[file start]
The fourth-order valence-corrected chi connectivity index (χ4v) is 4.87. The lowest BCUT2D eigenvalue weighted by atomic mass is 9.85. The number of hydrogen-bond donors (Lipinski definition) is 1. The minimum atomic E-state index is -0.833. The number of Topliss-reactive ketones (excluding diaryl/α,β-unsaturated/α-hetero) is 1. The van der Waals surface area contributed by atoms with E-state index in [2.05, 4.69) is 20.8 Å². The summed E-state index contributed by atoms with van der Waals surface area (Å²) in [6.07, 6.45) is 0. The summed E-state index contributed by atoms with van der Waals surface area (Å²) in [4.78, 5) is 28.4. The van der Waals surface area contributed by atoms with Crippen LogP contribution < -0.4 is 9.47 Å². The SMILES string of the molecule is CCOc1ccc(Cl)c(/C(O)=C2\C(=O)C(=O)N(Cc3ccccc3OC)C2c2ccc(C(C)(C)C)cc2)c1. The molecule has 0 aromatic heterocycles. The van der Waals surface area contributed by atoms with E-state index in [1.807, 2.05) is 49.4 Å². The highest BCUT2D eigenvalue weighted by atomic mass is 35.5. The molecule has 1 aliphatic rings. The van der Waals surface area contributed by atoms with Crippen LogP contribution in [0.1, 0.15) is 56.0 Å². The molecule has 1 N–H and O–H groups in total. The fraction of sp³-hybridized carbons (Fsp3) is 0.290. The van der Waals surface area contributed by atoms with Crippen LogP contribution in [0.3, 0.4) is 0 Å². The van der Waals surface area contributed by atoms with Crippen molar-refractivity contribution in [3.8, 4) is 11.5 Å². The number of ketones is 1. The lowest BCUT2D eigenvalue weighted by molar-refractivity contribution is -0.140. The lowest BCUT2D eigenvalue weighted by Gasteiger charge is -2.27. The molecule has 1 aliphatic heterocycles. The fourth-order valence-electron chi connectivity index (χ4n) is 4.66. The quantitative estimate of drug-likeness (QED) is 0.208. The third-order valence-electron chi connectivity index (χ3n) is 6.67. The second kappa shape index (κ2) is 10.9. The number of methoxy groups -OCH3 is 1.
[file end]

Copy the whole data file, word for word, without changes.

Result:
The fourth-order valence-corrected chi connectivity index (χ4v) is 4.87. The lowest BCUT2D eigenvalue weighted by atomic mass is 9.85. The number of hydrogen-bond donors (Lipinski definition) is 1. The minimum atomic E-state index is -0.833. The number of Topliss-reactive ketones (excluding diaryl/α,β-unsaturated/α-hetero) is 1. The van der Waals surface area contributed by atoms with E-state index in [2.05, 4.69) is 20.8 Å². The summed E-state index contributed by atoms with van der Waals surface area (Å²) in [6.07, 6.45) is 0. The summed E-state index contributed by atoms with van der Waals surface area (Å²) in [4.78, 5) is 28.4. The van der Waals surface area contributed by atoms with Crippen LogP contribution < -0.4 is 9.47 Å². The SMILES string of the molecule is CCOc1ccc(Cl)c(/C(O)=C2\C(=O)C(=O)N(Cc3ccccc3OC)C2c2ccc(C(C)(C)C)cc2)c1. The molecule has 0 aromatic heterocycles. The van der Waals surface area contributed by atoms with E-state index in [1.807, 2.05) is 49.4 Å². The highest BCUT2D eigenvalue weighted by atomic mass is 35.5. The molecule has 1 aliphatic rings. The van der Waals surface area contributed by atoms with Crippen LogP contribution in [0.1, 0.15) is 56.0 Å². The molecule has 1 N–H and O–H groups in total. The fraction of sp³-hybridized carbons (Fsp3) is 0.290. The van der Waals surface area contributed by atoms with Crippen LogP contribution in [0.3, 0.4) is 0 Å². The van der Waals surface area contributed by atoms with Crippen molar-refractivity contribution in [3.8, 4) is 11.5 Å². The number of ketones is 1. The lowest BCUT2D eigenvalue weighted by molar-refractivity contribution is -0.140. The lowest BCUT2D eigenvalue weighted by Gasteiger charge is -2.27. The molecule has 1 aliphatic heterocycles. The fourth-order valence-electron chi connectivity index (χ4n) is 4.66. The quantitative estimate of drug-likeness (QED) is 0.208. The third-order valence-electron chi connectivity index (χ3n) is 6.67. The second kappa shape index (κ2) is 10.9. The number of methoxy groups -OCH3 is 1.